Don’t rip up the rulebook, rip up Ofcom
Barry Collins despairs at Ofcom’s failure to make dishonest ISPs obey the rules
If insanity means doing the same thing over and again and hoping for a different result, then telecoms regulator Ofcom must be absolutely off its rocker.
Earlier this month, Ofcom published the fourth revision of its Broadband Code of Practice Bad COP, for short. A whole nine years after it first promised to make broadband providers clean up their act and deliver the speeds they were advertising, this latest rewrite of the rulebook will "impose tougher requirements on internet providers". Which isn't hard, because the last set of rules were so weak they were practically homeopathic.
The headline act in this latest set of rules is Ofcom letting customers leave their contract if their actual speeds fall below a stated minimum. Except Ofcom has tried this before originally in 2010, when it said customers should be released from contracts if their speeds fall "significantly below" what was promised.
What counted as "significantly below"? Fetch yourself a stiff drink, take a deep breath and try to get your head around the following line from the 2010 Code: "If asked to explain further or asked to define 'significantly below', the ISP should provide information on the access line speed achieved by the bottom 10th percentile (or above) of the ISP's similar customers ('the minimum guaranteed access line speed') and explain that if the customer's actual access line speed is below the minimum guaranteed access line speed, then it will follow the process set out in the 4th Principle." Got that? No, neither did anyone else, which is why literally nobody was ever released from their contract for poor speeds.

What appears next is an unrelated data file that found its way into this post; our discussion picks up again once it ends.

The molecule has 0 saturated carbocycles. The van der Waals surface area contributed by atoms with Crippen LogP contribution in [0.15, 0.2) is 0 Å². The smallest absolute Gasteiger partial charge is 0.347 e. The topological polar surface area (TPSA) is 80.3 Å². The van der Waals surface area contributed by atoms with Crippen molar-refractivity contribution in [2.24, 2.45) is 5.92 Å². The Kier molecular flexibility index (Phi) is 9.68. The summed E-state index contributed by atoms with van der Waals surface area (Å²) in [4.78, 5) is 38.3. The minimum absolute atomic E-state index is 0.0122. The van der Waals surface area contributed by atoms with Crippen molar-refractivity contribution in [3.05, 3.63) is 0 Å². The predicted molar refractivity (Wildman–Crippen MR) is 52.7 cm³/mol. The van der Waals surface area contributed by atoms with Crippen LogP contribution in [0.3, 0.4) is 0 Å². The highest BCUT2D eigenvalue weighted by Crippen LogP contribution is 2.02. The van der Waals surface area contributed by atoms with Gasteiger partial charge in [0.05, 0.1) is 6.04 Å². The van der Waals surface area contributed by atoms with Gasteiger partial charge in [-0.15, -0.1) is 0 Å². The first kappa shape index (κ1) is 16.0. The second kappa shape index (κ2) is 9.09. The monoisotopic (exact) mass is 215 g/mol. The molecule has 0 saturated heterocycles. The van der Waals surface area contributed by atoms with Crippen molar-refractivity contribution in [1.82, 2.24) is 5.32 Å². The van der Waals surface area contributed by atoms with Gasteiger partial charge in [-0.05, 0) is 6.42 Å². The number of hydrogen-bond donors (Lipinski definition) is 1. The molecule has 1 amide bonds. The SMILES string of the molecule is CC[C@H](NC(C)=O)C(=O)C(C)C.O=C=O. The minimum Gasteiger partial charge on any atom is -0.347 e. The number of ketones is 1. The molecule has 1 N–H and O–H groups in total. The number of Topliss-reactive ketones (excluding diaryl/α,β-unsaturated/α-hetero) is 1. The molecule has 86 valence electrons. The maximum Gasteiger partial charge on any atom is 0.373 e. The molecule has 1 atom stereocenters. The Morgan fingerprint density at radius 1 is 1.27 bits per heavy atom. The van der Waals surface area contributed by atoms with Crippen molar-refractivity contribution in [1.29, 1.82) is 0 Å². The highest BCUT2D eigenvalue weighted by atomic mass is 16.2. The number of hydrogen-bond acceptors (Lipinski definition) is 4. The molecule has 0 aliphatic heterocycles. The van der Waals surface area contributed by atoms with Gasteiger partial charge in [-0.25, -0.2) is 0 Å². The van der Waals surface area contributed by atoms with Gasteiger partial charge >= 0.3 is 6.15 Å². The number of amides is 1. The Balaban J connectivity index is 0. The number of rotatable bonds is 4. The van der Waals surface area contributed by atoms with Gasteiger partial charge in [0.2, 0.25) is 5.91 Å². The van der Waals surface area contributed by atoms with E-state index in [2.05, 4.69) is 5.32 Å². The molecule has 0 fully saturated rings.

Then Ofcom had two more stabs at Bad COP in 2011 and 2015, when the code was "strengthened" to permit consumers to break their contract if speeds fell below a stated level and the provider was unable to improve the line. There was only one problem: providers had an unlimited amount of time to 'try' to resolve the problem before offering customers the right to exit. Honestly, you couldn't make it up.Ofcom claims its new Code has tightened these loopholes, giving providers only a month to fix the line and also letting customers walk free if they have mobile phones and TV as part of the same package. But even if the rules are stronger, will the broadband providers obey them? Not if past evidence was anything to go by.
For example, the old Code forced ISPs to tell customers to contact them if the speed received is significantly below the estimate given. This was mandatory. So how many actually did, according to Ofcom's own mystery-shopper exercise this year? One in five.
Likewise, only two in five mystery shoppers were told that actual speeds may be lower than what they were sold. The broadband providers show as much respect to the 'voluntary' code as dogs show to lampposts.
Ofcom has failed to bring the broadband providers to heel for almost a decade. Not a single provider has been punished for failing to adhere to the code, despite the widespread abuse noted above. We don't need another new set of rules, we need a new regulator.
THis article first appeared in Web User. Main image credit: Web User
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